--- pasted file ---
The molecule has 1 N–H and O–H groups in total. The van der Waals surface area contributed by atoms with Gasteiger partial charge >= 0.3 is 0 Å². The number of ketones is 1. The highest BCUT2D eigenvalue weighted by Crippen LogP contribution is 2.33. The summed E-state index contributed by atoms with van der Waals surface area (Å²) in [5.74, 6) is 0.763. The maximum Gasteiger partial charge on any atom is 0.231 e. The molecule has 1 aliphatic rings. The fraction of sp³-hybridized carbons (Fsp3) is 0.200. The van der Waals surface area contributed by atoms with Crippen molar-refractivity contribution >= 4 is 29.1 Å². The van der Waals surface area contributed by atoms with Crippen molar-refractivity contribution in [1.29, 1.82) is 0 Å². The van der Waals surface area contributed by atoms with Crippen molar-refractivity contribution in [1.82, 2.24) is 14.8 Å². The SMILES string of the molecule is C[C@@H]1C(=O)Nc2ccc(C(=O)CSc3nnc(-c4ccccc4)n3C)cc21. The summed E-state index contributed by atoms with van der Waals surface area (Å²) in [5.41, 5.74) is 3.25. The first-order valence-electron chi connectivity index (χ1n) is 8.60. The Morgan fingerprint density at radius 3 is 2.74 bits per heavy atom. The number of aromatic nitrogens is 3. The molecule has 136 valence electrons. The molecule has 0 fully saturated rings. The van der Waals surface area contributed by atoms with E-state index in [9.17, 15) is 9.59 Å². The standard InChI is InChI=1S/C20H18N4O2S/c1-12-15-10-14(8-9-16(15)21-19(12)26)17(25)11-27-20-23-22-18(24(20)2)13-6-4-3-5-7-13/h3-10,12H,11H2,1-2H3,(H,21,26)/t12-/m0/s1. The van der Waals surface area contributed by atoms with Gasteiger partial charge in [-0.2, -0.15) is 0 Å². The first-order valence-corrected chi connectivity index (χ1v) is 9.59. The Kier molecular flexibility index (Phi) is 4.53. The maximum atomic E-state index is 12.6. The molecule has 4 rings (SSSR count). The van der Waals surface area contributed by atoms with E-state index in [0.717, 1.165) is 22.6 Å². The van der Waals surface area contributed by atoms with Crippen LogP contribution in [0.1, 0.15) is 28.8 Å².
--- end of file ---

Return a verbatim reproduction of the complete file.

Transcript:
The molecule has 1 N–H and O–H groups in total. The van der Waals surface area contributed by atoms with Gasteiger partial charge >= 0.3 is 0 Å². The number of ketones is 1. The highest BCUT2D eigenvalue weighted by Crippen LogP contribution is 2.33. The summed E-state index contributed by atoms with van der Waals surface area (Å²) in [5.74, 6) is 0.763. The maximum Gasteiger partial charge on any atom is 0.231 e. The molecule has 1 aliphatic rings. The fraction of sp³-hybridized carbons (Fsp3) is 0.200. The van der Waals surface area contributed by atoms with Crippen molar-refractivity contribution >= 4 is 29.1 Å². The van der Waals surface area contributed by atoms with Crippen molar-refractivity contribution in [1.29, 1.82) is 0 Å². The van der Waals surface area contributed by atoms with Crippen molar-refractivity contribution in [1.82, 2.24) is 14.8 Å². The SMILES string of the molecule is C[C@@H]1C(=O)Nc2ccc(C(=O)CSc3nnc(-c4ccccc4)n3C)cc21. The summed E-state index contributed by atoms with van der Waals surface area (Å²) in [5.41, 5.74) is 3.25. The first-order valence-electron chi connectivity index (χ1n) is 8.60. The Morgan fingerprint density at radius 3 is 2.74 bits per heavy atom. The number of aromatic nitrogens is 3. The molecule has 136 valence electrons. The molecule has 0 fully saturated rings. The van der Waals surface area contributed by atoms with E-state index in [9.17, 15) is 9.59 Å². The standard InChI is InChI=1S/C20H18N4O2S/c1-12-15-10-14(8-9-16(15)21-19(12)26)17(25)11-27-20-23-22-18(24(20)2)13-6-4-3-5-7-13/h3-10,12H,11H2,1-2H3,(H,21,26)/t12-/m0/s1. The van der Waals surface area contributed by atoms with Gasteiger partial charge in [-0.2, -0.15) is 0 Å². The first-order valence-corrected chi connectivity index (χ1v) is 9.59. The Kier molecular flexibility index (Phi) is 4.53. The maximum atomic E-state index is 12.6. The molecule has 4 rings (SSSR count). The van der Waals surface area contributed by atoms with E-state index in [0.717, 1.165) is 22.6 Å². The van der Waals surface area contributed by atoms with Crippen LogP contribution in [0.1, 0.15) is 28.8 Å².